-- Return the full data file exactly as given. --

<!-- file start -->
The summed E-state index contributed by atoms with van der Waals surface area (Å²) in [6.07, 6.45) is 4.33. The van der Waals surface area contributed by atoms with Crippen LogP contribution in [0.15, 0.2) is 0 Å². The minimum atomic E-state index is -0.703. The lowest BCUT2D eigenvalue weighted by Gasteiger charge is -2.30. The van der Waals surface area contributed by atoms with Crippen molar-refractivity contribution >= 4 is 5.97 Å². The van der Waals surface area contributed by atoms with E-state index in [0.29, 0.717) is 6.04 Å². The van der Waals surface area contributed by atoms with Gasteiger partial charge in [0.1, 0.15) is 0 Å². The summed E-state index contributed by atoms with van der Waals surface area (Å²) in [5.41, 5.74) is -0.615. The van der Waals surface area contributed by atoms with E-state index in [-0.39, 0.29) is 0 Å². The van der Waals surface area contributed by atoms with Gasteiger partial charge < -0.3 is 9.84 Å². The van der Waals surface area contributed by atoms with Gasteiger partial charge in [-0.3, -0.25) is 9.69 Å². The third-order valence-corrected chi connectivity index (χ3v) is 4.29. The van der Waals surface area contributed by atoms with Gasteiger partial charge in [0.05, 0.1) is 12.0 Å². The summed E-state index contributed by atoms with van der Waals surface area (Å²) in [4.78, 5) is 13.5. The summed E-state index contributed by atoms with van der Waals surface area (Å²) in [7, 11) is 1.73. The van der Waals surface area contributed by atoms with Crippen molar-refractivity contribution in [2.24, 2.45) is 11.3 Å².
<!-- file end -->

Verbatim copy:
The summed E-state index contributed by atoms with van der Waals surface area (Å²) in [6.07, 6.45) is 4.33. The van der Waals surface area contributed by atoms with Crippen LogP contribution in [0.15, 0.2) is 0 Å². The minimum atomic E-state index is -0.703. The lowest BCUT2D eigenvalue weighted by Gasteiger charge is -2.30. The van der Waals surface area contributed by atoms with Crippen molar-refractivity contribution >= 4 is 5.97 Å². The van der Waals surface area contributed by atoms with E-state index in [0.29, 0.717) is 6.04 Å². The van der Waals surface area contributed by atoms with Gasteiger partial charge in [0.1, 0.15) is 0 Å². The summed E-state index contributed by atoms with van der Waals surface area (Å²) in [5.41, 5.74) is -0.615. The van der Waals surface area contributed by atoms with E-state index in [-0.39, 0.29) is 0 Å². The van der Waals surface area contributed by atoms with Gasteiger partial charge < -0.3 is 9.84 Å². The van der Waals surface area contributed by atoms with Gasteiger partial charge in [-0.3, -0.25) is 9.69 Å². The third-order valence-corrected chi connectivity index (χ3v) is 4.29. The van der Waals surface area contributed by atoms with Gasteiger partial charge in [0.05, 0.1) is 12.0 Å². The summed E-state index contributed by atoms with van der Waals surface area (Å²) in [4.78, 5) is 13.5. The summed E-state index contributed by atoms with van der Waals surface area (Å²) in [7, 11) is 1.73. The van der Waals surface area contributed by atoms with Crippen molar-refractivity contribution in [2.24, 2.45) is 11.3 Å².